Idaho Ramps up Efforts to Fill Vacancies for Special Education Teachers
“Special-education teachers are like the firefighters or the special forces or the Marines of the education task force.” –Michael Humphrey, Boise State University early childhood and special education department chairman, quoted by the Idaho Statesman in 2015.
Although Idaho has the second-lowest percentage of students enrolled in special education programs at 9.5%, the state has a robust network of programs and teachers that help serve students with learning disabilities, behavioral issues, neurological disorders, and other disorders that affect learning.
According to the Idaho Department of Education, in 2013-2014, Idaho had 1,100 instructors teaching in special education. In the same year, there were 24,000 special education students enrolled in public schools throughout the state. Because of the disproportionate number of students to teachers, there is a real demand for special education teachers in Idaho’s public school systems.
Improving Idaho’s Special Education Programs
Much to the relief of Idaho’s special needs students and teachers, there are several organizations working to improve the shortage of qualified teachers as well as to improve conditions for special needs students. Idaho’s DOE is also on track to improve programs and raise the graduation rate and test scores of special needs students in the state.<!- mfunc search_btn -> <!- /mfunc search_btn ->
Idaho received $57.4 million in 2013 for its public special ed programs. In 2014, Idaho’s DOE developed a plan to help improve the special education programs throughout the state, especially to help improve student participation rates on the Idaho Standards Achievement Tests and scores on the NAEP. Through the plan, Idaho schools also plan to track special education students for a year after graduation.
The private sector is also pushing to improve special education programs. Lee Pesky Learning Center, a nonprofit located in Boise, is dedicated to helping enrich education for special needs students and reduce the shortage of special education teachers in Idaho.
Through the Pesky center, students who are diagnosed with learning abilities usually attend general education classes at their schools, and then come to the Pesky center to receive one-on-one tutoring and instruction in their schoolwork to help them stay on track. The Pesky Center partners with Boise State University so that students earning their master’s degree in special education can spend a year working at the Pesky Center to gain valuable experience working with special needs students through the Special Education Collaborative.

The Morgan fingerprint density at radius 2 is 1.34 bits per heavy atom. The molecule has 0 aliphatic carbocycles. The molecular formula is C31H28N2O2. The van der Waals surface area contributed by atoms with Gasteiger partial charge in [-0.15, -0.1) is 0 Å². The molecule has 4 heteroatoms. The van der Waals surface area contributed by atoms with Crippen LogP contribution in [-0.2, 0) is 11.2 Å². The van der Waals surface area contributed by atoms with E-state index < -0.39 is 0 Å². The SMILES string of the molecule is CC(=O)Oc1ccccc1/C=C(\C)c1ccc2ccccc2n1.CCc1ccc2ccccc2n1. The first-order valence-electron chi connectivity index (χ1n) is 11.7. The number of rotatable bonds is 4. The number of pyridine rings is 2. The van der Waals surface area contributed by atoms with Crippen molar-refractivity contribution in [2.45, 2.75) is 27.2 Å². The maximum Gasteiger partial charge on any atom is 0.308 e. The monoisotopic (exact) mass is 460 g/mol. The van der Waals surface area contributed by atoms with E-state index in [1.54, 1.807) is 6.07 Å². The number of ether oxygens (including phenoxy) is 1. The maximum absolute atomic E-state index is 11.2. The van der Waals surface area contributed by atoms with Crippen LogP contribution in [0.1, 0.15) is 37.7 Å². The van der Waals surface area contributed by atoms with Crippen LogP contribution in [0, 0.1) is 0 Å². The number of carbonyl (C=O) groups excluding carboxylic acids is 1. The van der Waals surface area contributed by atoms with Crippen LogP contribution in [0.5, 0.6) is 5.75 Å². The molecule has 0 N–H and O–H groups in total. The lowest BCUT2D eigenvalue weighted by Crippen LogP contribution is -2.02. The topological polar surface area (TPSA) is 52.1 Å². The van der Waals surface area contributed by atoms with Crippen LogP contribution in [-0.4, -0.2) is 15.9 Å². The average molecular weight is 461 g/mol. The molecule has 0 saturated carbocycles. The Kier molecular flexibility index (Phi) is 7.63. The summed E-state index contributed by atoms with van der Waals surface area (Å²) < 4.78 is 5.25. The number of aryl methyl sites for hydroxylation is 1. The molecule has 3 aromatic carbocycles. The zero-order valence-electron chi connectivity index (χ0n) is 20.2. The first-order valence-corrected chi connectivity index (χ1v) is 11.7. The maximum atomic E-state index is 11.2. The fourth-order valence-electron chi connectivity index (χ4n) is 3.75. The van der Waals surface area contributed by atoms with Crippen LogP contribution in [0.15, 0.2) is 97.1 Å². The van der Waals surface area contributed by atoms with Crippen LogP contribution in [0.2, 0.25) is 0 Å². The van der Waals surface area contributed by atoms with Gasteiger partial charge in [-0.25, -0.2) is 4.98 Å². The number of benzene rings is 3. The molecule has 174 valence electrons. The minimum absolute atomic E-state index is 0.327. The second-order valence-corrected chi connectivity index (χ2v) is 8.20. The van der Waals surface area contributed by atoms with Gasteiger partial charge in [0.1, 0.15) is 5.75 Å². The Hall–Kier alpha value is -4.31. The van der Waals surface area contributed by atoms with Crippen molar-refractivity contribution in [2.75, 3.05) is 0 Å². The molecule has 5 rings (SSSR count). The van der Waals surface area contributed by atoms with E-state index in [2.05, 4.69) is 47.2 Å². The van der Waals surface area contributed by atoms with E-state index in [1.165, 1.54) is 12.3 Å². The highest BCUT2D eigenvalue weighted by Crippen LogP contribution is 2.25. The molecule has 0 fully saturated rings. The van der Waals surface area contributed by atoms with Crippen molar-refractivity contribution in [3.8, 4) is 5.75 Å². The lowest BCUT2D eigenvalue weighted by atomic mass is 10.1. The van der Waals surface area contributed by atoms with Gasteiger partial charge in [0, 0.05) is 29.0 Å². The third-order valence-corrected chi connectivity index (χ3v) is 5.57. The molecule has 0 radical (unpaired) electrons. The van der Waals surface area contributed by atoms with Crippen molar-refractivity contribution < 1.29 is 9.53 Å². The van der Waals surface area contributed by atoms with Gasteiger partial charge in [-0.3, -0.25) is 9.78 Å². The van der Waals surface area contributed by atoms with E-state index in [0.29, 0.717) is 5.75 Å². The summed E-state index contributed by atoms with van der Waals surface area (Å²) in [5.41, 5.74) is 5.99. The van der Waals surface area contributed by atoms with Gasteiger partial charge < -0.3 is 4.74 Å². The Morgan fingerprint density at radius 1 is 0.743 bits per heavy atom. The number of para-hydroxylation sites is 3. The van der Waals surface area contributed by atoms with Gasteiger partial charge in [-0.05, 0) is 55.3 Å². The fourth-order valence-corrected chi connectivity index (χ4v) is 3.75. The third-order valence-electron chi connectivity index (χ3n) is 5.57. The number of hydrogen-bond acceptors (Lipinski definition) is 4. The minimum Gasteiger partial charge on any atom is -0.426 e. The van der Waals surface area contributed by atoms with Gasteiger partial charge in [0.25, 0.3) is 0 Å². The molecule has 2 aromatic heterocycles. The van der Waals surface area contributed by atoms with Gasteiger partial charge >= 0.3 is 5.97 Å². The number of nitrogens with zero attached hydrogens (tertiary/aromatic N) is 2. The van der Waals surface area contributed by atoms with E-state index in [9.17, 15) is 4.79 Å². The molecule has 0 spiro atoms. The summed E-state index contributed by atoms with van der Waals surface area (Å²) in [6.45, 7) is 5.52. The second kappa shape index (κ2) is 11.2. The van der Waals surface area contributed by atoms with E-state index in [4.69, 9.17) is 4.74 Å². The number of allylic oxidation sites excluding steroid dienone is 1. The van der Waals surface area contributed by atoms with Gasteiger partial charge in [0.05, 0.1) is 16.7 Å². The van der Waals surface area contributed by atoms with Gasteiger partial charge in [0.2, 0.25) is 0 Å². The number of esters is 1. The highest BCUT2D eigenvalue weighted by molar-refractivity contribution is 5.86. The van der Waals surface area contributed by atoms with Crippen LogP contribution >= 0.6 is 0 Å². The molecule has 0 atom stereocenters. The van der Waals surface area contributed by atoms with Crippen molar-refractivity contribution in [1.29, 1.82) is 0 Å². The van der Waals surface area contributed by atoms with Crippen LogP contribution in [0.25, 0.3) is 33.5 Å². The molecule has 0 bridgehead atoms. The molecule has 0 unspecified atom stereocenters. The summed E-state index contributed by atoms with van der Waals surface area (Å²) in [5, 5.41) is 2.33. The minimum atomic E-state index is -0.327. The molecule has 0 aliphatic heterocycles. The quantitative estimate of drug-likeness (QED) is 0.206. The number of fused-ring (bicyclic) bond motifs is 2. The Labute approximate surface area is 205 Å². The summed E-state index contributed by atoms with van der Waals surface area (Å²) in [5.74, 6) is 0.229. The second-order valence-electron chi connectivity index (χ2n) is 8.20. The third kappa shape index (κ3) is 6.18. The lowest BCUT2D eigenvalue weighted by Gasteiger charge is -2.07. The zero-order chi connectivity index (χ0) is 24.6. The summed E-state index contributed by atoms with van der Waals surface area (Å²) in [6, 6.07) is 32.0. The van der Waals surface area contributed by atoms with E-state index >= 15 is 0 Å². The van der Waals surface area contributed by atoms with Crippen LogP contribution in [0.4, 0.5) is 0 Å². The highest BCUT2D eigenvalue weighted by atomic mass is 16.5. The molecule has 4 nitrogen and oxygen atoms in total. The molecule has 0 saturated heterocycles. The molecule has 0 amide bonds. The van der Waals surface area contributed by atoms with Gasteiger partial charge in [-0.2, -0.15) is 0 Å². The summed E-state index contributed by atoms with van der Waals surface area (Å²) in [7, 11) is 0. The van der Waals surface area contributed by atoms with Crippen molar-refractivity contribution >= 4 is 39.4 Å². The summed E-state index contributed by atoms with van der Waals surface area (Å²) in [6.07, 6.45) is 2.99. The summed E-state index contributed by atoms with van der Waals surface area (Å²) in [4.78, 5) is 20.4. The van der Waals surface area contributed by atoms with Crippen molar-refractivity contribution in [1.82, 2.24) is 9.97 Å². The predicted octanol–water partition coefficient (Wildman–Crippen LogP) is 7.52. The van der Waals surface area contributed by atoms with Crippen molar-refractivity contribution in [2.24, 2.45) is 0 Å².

Two other organizations, Idaho Parents Unlimited and the Idaho Council for Exceptional Children, are dedicated to advocating for special needs students and their parents. These organizations help place children in the right schools and connect them with proper resources to bolster their education.
Exceptional Teachers Are the Backbone of Quality Special Ed Programs
None of Idaho’s special education programs would run smoothly without the vital work of qualified special ed teachers. Because the state is currently facing a shortage of teachers, special ed teachers are often hired right out of their college programs.<!- mfunc search_btn -> <!- /mfunc search_btn ->
For instance, Murray Dalgleish, superintendent of Idaho’s Council School District, hired a student in her senior year at Lewis-Clark State College, saying that he was confident her training would allow her to be an excellent teacher for the district.
Some of Idaho’s most dedicated special ed teachers have drawn from what they’ve learned studying special education at the master’s level to make a difference:
- Toni Harbaugh works as a special education teacher in Jerome, Idaho. In 2016, she received an award from the Idaho Council for Exceptional Children for her exemplary service to special needs students. Harbaugh’s work with elementary students has been recognized as above-and-beyond for her student’s documented success in the Jerome school district’s special ed program, including high scores on standardized tests.
- Lisa Peterson works as a para with middle school students in the Jerome school district and won the 2016 Idaho Exceptional Children’s Para Educator Excellence Award. Peterson was recognized by her co-workers as an excellent para for her attention to student’s needs.